People in Texas who are going through a divorce must decide whether to settle or to go to trial. In most cases, the parties may be able to save time and effort by settling, but there are circumstances under which settlement is not a possibility. If it is clear to the parties that their case will not settle, it might make sense to get to it as soon as they can, rather than going through settlement negotiations.
Money is one of the major issues in many divorces, and time has a real dollar cost. The client expends financial resources during the time that he or she works with the attorney, and pays for the court’s and judge’s time as well. Court costs and attorneys’ fees can grow rapidly during a trial. The cost of a case that is settled is generally lower than the cost of a case that goes to trial.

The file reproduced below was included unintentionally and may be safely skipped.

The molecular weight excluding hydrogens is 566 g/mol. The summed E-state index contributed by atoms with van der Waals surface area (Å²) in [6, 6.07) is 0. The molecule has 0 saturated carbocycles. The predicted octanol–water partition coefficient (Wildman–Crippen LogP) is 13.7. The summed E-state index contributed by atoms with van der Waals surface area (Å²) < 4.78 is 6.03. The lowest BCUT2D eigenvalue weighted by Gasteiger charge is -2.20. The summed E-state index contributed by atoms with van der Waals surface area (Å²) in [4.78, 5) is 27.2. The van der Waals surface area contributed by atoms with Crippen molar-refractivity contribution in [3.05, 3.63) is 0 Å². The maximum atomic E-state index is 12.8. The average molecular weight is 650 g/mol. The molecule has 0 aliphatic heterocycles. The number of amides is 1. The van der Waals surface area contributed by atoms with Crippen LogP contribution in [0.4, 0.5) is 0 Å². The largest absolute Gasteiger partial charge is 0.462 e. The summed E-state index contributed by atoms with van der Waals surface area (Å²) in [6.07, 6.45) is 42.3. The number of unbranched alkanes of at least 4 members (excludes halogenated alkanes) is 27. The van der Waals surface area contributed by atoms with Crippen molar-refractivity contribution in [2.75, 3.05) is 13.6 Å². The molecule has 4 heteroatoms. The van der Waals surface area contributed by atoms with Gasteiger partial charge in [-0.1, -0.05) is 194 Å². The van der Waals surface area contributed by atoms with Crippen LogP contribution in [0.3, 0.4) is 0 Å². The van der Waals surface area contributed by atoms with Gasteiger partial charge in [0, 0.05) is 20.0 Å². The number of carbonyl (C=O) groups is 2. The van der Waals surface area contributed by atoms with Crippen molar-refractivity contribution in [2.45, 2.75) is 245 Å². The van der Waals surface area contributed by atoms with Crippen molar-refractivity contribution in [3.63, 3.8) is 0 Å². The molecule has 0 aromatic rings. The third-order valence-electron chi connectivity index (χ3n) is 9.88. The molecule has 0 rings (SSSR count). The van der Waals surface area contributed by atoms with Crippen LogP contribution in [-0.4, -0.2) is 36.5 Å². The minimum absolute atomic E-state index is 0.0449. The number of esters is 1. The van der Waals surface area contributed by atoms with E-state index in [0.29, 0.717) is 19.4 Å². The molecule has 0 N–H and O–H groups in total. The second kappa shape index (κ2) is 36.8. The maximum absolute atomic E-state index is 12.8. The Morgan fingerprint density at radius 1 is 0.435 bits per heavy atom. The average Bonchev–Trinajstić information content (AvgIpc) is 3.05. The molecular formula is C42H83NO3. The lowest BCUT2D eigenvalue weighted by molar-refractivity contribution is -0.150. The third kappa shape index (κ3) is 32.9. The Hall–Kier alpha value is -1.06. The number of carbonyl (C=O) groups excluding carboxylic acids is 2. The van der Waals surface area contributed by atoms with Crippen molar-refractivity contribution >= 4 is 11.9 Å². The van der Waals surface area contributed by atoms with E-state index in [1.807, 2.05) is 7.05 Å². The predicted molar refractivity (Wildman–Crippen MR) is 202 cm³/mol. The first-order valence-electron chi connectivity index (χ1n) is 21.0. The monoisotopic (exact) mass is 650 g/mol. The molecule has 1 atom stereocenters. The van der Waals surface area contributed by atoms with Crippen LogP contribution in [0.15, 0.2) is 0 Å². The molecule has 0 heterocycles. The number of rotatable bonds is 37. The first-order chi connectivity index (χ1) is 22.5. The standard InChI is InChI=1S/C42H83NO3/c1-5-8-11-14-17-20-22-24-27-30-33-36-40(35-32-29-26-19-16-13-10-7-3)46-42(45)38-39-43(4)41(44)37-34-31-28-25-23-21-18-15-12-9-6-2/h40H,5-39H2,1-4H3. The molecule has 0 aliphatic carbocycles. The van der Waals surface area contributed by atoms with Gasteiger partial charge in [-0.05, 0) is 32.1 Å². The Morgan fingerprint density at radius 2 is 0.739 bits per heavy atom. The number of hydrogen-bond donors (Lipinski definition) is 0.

In addition to measurable costs like time and money, a divorce in Texas can also be emotionally draining. It is stressful to go through a divorce trial. When the attorney needs information from the client, he or she often needs it quickly, requiring the client to drop other tasks to respond. Stress can also exacerbate problems between the spouses, making a settlement progressively less likely. A trial may be an option for the client to secure a better result than might have been gained through settlement.
In a Texas divorce case, an attorney might be able to help by gathering and organizing information about the couple’s financial holdings and liabilities. An attorney who practices divorce law might be able to put together a child custody plan for submission to the court, negotiate with the other side when it comes to property division or argue on behalf of the client during official hearings.